Monday, February 21, 2011

How to patent an algorithm in the US

Today I got Google Alert today on the following pending patent -- Belief Propagation for Generalized Matching. I like to stay up on Belief Propagation literature, so I took a closer look. The PDF linked gives a fairly detailed explanation of belief propagation for solving matching problems, including pseudocode which is very detailed, looking like an excerpt of a C program. Appendix A seems to be an expanded version of a paper which appeared in NIPS 2008 workshop

A pecularity of the US patent system is that patents on algorithms are not allowed, yet algorithms are frequently patented. A few years ago when I blogged on the issue of patents in Machine Learning, I didn't know the specifics, but now, having gone through the process, I know a bit more.

When filing an algorithm patent, patent lawyer will tell you to remove every instance of the word "algorithm" and replace it with some other word. This seems to be necessary for getting the patent through.

So, in the patent above, belief propagation algorithm is referred to as "belief propagation system". In the whole application, word "system" occurs 114 times, whereas "algorithm" occurs 1 time, in reference to a competing approach.

Another thing the patent lawyer will probably ask for is lots and lots of diagrams. I'm guessing that diagrams serve as further evidence that your algorithm is a "system" and not merely an algorithm. There are only so many useful diagrams you can have, so at some point you may find yourself pulling diagrams from thin ar and thinking "why am I doing this?" (but then remembering that it's because of the bonus). In the industry, a common figure seems to be $5000 for a patent that goes through. If a company doesn't have bonus structure, they may use other means to pressure employees into patent process. (note, patent above was filed through a university)

As a result, these kinds of patents end up with vacuous diagrams.

For instance, In the patent above, there are 17 figures, and a few of them don't seem to convey any useful information. The one below is illustrating the "plurality of belief propagation processors connected to a bus"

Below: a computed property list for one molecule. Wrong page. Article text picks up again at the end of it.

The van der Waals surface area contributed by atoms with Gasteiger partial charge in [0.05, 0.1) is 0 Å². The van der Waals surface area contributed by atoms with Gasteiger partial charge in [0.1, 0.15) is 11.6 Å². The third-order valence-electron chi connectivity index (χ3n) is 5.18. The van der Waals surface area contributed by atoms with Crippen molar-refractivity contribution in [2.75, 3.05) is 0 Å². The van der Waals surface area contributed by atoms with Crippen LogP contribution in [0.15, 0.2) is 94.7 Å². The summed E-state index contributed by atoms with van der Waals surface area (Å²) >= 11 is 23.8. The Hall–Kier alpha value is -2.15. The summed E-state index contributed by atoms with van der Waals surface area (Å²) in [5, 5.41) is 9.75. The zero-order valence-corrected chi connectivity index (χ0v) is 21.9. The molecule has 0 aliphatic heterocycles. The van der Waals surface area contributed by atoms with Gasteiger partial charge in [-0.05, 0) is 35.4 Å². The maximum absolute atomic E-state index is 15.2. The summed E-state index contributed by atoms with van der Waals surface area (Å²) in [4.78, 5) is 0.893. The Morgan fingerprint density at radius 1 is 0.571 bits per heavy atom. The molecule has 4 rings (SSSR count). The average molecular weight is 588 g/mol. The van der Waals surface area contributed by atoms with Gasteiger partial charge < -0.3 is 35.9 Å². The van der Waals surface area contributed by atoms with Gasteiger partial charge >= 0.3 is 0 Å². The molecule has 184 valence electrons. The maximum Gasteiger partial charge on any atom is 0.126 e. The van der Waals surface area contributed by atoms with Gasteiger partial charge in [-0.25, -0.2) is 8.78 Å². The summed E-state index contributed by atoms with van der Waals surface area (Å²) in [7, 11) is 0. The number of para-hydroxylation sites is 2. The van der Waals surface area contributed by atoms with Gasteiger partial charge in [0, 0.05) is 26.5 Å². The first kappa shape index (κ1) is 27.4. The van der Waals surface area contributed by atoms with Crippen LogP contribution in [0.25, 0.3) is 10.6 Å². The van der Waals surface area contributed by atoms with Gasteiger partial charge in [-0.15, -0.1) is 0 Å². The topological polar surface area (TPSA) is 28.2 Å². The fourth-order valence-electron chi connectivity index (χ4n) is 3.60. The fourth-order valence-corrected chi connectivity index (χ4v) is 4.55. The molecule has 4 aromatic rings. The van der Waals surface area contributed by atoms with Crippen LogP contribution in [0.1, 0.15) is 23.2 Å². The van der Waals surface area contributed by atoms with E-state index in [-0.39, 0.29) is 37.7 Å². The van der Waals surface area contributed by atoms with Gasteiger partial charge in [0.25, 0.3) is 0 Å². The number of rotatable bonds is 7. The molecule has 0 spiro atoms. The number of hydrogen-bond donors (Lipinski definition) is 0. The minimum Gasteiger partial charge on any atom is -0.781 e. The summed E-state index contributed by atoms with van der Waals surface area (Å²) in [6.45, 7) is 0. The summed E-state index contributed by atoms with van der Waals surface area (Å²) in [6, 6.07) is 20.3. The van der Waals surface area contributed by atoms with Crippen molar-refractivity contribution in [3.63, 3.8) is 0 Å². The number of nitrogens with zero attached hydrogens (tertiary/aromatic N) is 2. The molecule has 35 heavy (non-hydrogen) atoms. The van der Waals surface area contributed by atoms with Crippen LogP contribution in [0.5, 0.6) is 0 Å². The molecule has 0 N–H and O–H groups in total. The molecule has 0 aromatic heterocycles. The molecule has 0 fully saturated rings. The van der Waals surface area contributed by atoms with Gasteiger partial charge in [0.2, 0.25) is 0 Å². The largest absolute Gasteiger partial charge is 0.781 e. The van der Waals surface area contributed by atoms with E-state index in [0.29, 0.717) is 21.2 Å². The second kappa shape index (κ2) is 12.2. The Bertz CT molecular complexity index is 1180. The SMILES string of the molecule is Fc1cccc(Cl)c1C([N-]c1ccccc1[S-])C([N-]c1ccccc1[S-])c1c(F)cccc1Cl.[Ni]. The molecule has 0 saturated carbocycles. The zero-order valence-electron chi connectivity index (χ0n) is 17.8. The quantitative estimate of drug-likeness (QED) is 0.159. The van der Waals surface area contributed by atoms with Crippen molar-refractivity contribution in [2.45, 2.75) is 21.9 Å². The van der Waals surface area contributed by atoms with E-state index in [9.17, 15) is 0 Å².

And this one is one is to illustrate belief propagation processors connected to a network

Finally when I saw the following diagram, I first thought it was there to illustrate BP update formula, which involves adding and multiplying numbers

But it's not even tenuously connected to the rest of the patent. 604 is supposed to be "computer readable media", 606 is a "link that couples media to the network", 608 is the "network" for aforementioned "link" and "media". 616 and 618 are not referenced.

This doesn't actually matter because nobody really reads the patent anyway. The most important part of getting the patent through is having a patent lawyer on the case who can frame it in the right format and handle communication with the patent office. The process for regular (non-expedited) patents can take five years and the total cost can exceed $50,000.

As to why an organization would spend so much time and money on a patent that might not even be enforceable by virtue of being an algorithm patent -- patents have intrinsic value. Once patent clears the patent office, a patent is an asset which can be sold or traded and as a result increases company worth. You can sell rights to pending patents before they are granted which makes the actual content of the patent even less important


Diego said...

Algorithm patents are evil:

Yaroslav said...

A strangeness of the system is that you can patent material which has been established as unpatentable. For instance, you could patent a mathematical algorithm, and it will remain on the books until someone challenges it in court, in which case the court will refer to a prior ruling

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Ty Williams said...

You can not legally patent math but you can patent a mechanical process so all of the diagrams are to show that this algorithm is a really a mechanical process instead of a mathematical one.

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¡Pepsi's formula is patented, and it's certainly THE algorithm to use, when it comes to exemplify previously patented algorithms! :)

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